Diploma program focuses on inquiry, research, and writing skills crucial for college and career success.
Fountain Hills High School is one of approximately 1,000 approved schools worldwide to implement AP Capstone™—an innovative diploma program that allows students to develop the skills that matter most for college success: research, collaboration, and communication. The program consists of two courses taken in sequence: AP® Seminar and AP Research. Developed in direct response to feedback from higher education faculty and college admission officers, AP Capstone complements the in-depth, subject-specific study of other Advanced Placement® courses and exams.
Students who earn scores of 3 or higher on AP Seminar and AP Research assessments and on four additional AP Exams of their choosing will earn the AP Capstone Diploma™. This signifies their outstanding academic achievement and attainment of college-level academic and research skills. Students who earn scores of 3 or higher on both AP Seminar and AP Research assessments only (but not on four additional AP Exams) will earn the AP Seminar and Research Certificate™.
The AP Seminar course, typically taken in 10th or 11th grade, equips students with the ability to look at real-world issues from multiple perspectives. Through a variety of materials—articles to research studies to foundational and philosophical texts— students tackle complex questions; understand and evaluate opposing viewpoints; interpret and synthesize information; and construct, communicate, and defend evidence-based arguments. Education, innovation, sustainability, and technology are examples of themes or topics covered in AP Seminar. However, teachers have the flexibility to choose subject content based on student interests, whether local, regional, national, or global. By tapping into students’ personal interests, AP Capstone gives students from a wide range of backgrounds an entry point into stimulating coursework more than ever before. Students are assessed through: a team project and presentation, an individual project and presentation, and an end-of-course written exam.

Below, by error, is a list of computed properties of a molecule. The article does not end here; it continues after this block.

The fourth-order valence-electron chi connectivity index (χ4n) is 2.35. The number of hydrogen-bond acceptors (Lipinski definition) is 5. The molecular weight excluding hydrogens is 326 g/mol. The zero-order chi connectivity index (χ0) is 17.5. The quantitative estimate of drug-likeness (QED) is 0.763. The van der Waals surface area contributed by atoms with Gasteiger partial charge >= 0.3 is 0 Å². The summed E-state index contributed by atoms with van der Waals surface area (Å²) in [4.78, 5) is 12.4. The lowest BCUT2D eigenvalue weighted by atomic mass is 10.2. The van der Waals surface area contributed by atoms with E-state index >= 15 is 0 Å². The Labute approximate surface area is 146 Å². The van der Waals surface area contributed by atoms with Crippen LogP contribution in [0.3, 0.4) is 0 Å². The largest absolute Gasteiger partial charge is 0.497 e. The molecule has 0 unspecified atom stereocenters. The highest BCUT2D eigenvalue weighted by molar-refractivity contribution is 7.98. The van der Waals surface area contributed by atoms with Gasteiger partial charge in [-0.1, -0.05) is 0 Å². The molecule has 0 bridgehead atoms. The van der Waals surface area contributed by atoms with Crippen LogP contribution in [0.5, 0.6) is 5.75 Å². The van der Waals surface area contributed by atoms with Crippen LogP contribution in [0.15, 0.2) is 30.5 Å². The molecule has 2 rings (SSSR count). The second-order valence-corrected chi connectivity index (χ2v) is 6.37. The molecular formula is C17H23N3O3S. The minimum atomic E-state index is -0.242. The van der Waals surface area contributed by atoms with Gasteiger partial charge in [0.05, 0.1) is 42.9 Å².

In the subsequent AP Research course, students design, plan, and conduct a yearlong research-based investigation on a topic of individual interest, documenting their process with a portfolio. Students build on skills developed in the AP Seminar course by learning how to understand research methodology; employ ethical research practices; and collect, analyze, and synthesize information to build, present, and defend an argument.
By responding to and partnering with the higher education community, the College Board developed AP Capstone so students can practice skills that will serve them well in college and career. Because the program is a result of feedback from education professionals, it is not surprising that several colleges and universities have confirmed their support of the program.
About the Advanced Placement Program
The College Board’s Advanced Placement Program® (AP®) enables willing and academically prepared students to pursue college-level studies—with the opportunity to earn college credit, advanced placement, or both—while still in high school. Through AP courses in 34 subjects, each culminating in a rigorous exam, students learn to think critically, construct solid arguments, and see many sides of an issue—skills that prepare them for college and beyond. Taking AP courses demonstrates to college admission officers that students have sought the most rigorous curriculum available to them, and research indicates that students who score a 3 or higher on an AP Exam typically experience greater academic success in college and are more likely to earn a college degree than non-AP students. Each AP teacher’s syllabus is evaluated and approved by faculty from some of the nation’s leading colleges and universities, and AP Exams are developed and scored by college faculty and experienced AP teachers. Most four-year colleges and universities in the United States grant credit, advanced placement, or both on the basis of successful AP Exam scores — more than 3,800 institutions worldwide annually receive AP scores. In the last decade AP participation and performance rates have nearly doubled. In May 2016, 2.6 million students representing more than 21,000 schools around the world, both public and nonpublic, took over 4.7 million AP Exams.
About the College Board
The College Board is a mission-driven not-for-profit organization that connects students to college success and opportunity. Founded in 1900, the College Board was created to expand access to higher education. Today, the membership association is made up of over 6,000 of the world’s leading educational institutions and is dedicated to promoting excellence and equity in education. Each year, the College Board helps more than seven million students prepare for a successful transition to college through programs and services in college readiness and college success—including the SAT® and the Advanced Placement Program®. The organization also serves the education community through research and advocacy on behalf of students, educators, and schools. For further information, visit College Board's website.